To help avoid these repercussions, patients may consider disposing of drugs by putting them in the regular trash or discarding them down a drain. But this also has the potential to cause harm. The improper disposal of pharmaceutical waste down the drain or in the regular trash substantially impacts the environment. If disposed of without pre-treatment (such as by incineration), waste can leach into surrounding waterways and land areas. Healthcare providers and administrators agree that sustainable environmental practices benefit the health of an overall community and can be linked to positive patient outcomes.
What Can At-Home Care Patients Do to Responsibly Dispose of Unused or Expired Medications?
There are a few ways for patients to dispose of unwanted prescription and over-the-counter medications. The U.S. Drug Enforcement Administration (DEA) sponsors National Prescription Drug Take Back Day in communities nationwide. In 2023, it will take place on April 22 and October 21 and aims to provide a safe, convenient, and responsible way of disposing of prescription drugs while educating the general public about the potential for abuse of medications.
The DEA outlines some steps individuals can take to help prepare for Drug Take Back Day:
- Locate all medications in your household and ensure that they are securely stored. All lids should be tightly secured on bottles, away from the reach of children and pets, etc.
- Conduct an inventory of the medications and identify which are unwanted and have expired dates.
- Clearly label medications that need disposal.
- Take the medications to a Drug Take Back Day collection site between 10:00 a.m. and 2:00 p.m.
Many communities also have year-round drug take-back programs. Use the DEA collection site locator to locate the closest authorized collector for year-round disposal. You can also check with local law enforcement officials to find a location near you.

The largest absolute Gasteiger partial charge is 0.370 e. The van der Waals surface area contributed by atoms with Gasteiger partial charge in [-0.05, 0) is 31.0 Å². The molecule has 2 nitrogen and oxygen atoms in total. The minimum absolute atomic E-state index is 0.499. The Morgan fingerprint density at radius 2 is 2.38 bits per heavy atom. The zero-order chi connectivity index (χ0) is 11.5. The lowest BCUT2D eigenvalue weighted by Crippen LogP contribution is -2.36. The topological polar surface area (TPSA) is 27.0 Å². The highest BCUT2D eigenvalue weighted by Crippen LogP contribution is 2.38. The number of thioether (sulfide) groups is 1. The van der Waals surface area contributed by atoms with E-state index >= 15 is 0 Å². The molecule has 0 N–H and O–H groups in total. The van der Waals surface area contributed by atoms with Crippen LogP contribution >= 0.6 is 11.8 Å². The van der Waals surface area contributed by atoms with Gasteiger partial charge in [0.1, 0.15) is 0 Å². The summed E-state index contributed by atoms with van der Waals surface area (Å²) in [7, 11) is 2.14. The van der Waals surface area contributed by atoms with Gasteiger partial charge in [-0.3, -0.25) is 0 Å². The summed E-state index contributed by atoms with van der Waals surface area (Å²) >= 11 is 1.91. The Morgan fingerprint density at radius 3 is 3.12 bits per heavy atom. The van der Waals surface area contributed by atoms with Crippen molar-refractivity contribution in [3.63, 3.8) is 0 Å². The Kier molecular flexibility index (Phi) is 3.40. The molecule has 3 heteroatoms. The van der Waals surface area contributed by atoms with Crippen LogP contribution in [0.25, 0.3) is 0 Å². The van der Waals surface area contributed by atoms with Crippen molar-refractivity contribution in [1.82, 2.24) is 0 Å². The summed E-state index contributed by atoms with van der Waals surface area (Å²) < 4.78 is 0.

How Stericycle Helps Support Drug Take Back Programs
Stericycle works closely with hospital and retail pharmacies, and other organizations, to help enable the anonymous collection of unused drugs all year. Here are some ways we help take part in the disposal of unused consumer medications:
- MedDropTM Medication Collection Kiosks
DEA-registered hospital and retail pharmacies can encourage responsible drug collection with our MedDrop™ medication collection kiosks. Since its launch in 2016, the MedDropTM solution has helped our customers collect over 5 million pounds of consumer medications that could otherwise have been diverted, abused, or contaminated community water supplies. Stericycle incinerates this collected material before sending it for end disposal.
- Seal&SendTM Consumer Medication Mail Envelopes
For those who cannot access a drug take back location, Stericycle offers our Seal&Send™ Consumer Medication Mail Envelopes. These prepaid envelopes allow patients to send up to eight ounces of unused medication to Stericycle via USPS for incineration. Unlike drug collection kiosks, which can only be hosted by certain DEA registrants, any organization can purchase Seal&SendTM envelopes and provide them to patients, employees, students, and others.
We are committed to helping keep our communities safe. Visit our Safe Community Solutions page for more information about Stericycle’s work in helping to combat the opioid epidemic by offering at-home pharmaceutical waste disposal solutions as well as our other medical waste services.